Society in many Celtic tribes was hierarchical. At the top were rulers and elite warriors, then there were the religious leaders and repositories of the community’s collected knowledge, the druids, who were exempt from taxes and military service. Then there were specialised craftworkers, traders, slaves, and farmers – the largest group by far in societies that were rural and agrarian.
Among all the Gallic peoples, generally speaking, there are three sets of men who are held in exceptional honour; the Bards, the Vates and the Druids. The Bards are singers and poets; the Vates, diviners and natural philosophers; while the Druids, in addition to natural philosophy, study also moral philosophy.Strabo, Geographica Book IV Chapter 4
Throughout Gaul there are two classes of persons of definite account and dignity. As for the common folk, they are treated almost as slaves, venturing naught of themselves, never taken into counsel. The more part of them, oppressed as they are either by debt, or by the heavy weight of tribute, or by the wrongdoing of the more powerful men, commit themselves in slavery to the nobles, who have, in fact, the same rights over them as masters over slaves. Of the two classes above mentioned one consists of Druids, the other of knights.Julius Caesar, The Conquest of Gaul Book 6, Chapter 13
The Ruling Elite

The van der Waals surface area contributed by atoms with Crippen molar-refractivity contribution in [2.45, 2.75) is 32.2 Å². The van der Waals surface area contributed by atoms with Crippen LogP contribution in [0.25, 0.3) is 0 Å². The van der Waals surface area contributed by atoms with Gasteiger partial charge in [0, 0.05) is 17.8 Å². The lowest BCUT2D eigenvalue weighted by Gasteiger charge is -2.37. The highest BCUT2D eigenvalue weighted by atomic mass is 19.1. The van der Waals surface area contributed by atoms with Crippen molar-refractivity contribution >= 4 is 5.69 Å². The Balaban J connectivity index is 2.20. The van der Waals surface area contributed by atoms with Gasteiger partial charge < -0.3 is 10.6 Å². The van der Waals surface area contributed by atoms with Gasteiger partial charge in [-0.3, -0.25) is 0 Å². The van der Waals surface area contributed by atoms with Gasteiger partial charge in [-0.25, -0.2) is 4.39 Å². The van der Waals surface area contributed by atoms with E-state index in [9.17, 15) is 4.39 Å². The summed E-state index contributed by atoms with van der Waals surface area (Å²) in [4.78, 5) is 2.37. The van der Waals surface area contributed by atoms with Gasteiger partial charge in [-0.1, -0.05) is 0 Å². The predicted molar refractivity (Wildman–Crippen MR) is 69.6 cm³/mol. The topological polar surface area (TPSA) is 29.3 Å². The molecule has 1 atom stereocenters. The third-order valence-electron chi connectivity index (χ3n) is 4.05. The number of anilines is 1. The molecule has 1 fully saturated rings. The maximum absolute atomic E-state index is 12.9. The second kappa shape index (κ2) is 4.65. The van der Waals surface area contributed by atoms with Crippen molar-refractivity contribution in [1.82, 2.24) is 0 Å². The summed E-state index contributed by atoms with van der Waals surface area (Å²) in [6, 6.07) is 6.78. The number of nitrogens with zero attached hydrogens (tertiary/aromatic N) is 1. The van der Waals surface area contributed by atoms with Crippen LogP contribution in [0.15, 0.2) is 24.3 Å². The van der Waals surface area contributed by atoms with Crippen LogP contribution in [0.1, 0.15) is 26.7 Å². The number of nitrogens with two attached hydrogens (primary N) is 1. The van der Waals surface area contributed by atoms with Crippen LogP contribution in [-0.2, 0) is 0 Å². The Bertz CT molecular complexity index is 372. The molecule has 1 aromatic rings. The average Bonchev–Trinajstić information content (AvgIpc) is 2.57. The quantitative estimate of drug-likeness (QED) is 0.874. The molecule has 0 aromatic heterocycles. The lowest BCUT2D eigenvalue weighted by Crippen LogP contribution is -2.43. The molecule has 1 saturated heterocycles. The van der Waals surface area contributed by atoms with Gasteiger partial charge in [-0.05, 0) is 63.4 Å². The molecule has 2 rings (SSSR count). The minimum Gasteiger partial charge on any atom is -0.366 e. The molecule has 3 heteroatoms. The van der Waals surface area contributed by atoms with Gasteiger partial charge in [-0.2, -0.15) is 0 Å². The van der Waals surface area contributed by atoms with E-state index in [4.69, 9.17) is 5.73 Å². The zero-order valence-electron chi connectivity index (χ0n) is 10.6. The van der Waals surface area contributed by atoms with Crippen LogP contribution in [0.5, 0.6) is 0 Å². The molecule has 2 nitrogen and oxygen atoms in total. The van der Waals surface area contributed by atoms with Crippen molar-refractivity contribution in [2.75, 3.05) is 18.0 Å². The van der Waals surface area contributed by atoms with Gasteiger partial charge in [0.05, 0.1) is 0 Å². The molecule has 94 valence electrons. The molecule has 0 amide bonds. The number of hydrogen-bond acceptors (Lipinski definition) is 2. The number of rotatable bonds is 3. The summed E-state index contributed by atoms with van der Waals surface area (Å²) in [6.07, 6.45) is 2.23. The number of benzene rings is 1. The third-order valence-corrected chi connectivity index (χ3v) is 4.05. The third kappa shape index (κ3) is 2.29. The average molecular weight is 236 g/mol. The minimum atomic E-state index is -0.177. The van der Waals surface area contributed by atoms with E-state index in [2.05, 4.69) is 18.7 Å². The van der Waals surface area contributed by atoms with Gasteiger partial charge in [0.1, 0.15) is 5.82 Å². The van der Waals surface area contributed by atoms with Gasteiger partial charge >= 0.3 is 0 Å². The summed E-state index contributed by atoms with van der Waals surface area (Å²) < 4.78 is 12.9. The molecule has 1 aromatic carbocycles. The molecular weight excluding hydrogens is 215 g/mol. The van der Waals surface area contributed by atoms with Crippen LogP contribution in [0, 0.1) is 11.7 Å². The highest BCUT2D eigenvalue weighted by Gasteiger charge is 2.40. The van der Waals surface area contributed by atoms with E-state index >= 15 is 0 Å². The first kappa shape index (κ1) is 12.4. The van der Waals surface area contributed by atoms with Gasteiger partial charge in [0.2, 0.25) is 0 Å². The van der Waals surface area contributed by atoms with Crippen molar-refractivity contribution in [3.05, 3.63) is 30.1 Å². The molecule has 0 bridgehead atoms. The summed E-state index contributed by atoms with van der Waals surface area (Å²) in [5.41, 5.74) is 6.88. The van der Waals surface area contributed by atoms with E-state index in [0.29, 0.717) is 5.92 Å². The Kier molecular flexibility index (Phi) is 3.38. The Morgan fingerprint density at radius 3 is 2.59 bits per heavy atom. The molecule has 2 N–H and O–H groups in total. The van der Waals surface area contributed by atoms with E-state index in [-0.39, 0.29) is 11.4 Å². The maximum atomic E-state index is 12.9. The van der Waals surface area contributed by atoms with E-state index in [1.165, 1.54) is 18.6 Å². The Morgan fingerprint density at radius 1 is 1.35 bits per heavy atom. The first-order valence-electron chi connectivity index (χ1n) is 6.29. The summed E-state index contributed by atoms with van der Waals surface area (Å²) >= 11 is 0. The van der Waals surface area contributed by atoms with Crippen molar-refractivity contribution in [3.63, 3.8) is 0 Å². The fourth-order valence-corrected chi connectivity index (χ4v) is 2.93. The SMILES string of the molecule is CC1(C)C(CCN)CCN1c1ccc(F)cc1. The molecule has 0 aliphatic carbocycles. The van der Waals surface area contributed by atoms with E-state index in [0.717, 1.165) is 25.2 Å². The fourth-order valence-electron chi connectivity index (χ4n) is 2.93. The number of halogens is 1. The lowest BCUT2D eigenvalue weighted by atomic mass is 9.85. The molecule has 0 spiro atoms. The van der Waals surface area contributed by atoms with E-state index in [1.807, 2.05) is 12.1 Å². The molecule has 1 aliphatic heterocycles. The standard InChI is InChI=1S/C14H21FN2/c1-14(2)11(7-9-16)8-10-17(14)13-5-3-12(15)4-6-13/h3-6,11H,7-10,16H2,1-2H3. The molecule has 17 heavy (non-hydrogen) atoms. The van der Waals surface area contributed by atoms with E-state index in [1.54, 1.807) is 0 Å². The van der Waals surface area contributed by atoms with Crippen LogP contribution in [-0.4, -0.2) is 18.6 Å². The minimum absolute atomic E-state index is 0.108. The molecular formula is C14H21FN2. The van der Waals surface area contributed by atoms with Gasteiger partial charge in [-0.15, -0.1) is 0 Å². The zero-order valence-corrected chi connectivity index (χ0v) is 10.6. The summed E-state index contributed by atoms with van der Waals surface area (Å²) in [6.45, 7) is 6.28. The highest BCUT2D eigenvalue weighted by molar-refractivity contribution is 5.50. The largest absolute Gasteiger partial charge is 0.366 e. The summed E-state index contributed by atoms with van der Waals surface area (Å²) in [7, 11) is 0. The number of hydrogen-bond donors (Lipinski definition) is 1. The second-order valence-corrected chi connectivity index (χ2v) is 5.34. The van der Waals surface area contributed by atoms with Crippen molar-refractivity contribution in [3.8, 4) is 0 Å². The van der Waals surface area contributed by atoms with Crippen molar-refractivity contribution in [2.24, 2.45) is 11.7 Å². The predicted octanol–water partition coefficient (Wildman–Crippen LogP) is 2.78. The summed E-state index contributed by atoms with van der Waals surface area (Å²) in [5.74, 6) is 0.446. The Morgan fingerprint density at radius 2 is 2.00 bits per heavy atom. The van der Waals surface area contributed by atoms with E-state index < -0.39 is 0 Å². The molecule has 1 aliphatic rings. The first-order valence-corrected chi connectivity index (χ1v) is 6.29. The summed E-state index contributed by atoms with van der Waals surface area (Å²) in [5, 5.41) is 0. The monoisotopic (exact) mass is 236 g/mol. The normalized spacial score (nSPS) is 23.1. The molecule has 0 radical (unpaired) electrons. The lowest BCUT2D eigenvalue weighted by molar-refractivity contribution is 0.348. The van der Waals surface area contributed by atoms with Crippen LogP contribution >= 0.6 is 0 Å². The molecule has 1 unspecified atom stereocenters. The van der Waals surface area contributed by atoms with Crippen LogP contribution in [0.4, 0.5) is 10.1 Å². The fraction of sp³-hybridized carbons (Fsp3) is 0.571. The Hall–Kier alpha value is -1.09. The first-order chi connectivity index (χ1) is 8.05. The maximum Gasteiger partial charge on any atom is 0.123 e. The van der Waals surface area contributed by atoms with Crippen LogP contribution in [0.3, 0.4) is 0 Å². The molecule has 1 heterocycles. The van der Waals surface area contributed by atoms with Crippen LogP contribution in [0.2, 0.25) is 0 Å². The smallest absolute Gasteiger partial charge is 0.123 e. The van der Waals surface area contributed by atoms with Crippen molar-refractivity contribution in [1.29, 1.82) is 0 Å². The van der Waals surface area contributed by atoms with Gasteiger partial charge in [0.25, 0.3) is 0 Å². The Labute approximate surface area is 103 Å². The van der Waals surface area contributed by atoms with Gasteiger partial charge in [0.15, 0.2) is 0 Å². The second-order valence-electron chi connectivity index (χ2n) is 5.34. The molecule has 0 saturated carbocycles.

Based on archaeological evidence – some graves contain much more valuable goods than others – it is postulated that there was a hierarchical social structure and the aristocracy placed a heavy emphasis on warrior status and prestige.
Kings are attested in western Europe in the prehistoric period by the classical authors, although the institution was in decline in some parts by the early first century BC. According to Caesar, in some parts of Gaul the civitas was ruled by a senate, in others by a ruler (such as a king), and sometimes by some combination of the two. Caesar also mentions a Gaulish council with broader territorial influences made up of prominent members of the senates of several nations and other leading men of Gaul, probably an international body meant to resolve disputes. Some tribes had two monarchs ruling at the same time. Over time, this system of monarchy gave way to a more complex government consisting of confederations of tribal chiefs and individual tribes run by councils of elders.
In some tribes, there seems to have been a chief magistrate, “Summus Magistratus.” He had the power of life and death, and was elected by the priests and magistrates. He was appointed for a year only, and he could not leave the territory of the city. Magistrates appear to have been solely male.
The Nobles and Craftsmen
Below the king or queen came the chief nobles, landowners and heads of families or clans. In Gaul, the priests always came from this class, and there is good reason to believe that the same pattern obtained in Britain and in Ireland. Of comparable social status were what we might term the intelligentsia, the aes dána, who included not only the druids, but also bards, jurists, physicians, historians, artists and skilled craftsmen.
That warriors enjoyed a high status in Celtic society is suggested by the number of gods in the ancient Celtic pantheon associated with war and the great quantity of weapons and armour found in tombs. Courage and prowess in battle were greatly esteemed. The warrior noble would have rode into battle on a horse and possibly worn a helmet and metal or padded armour.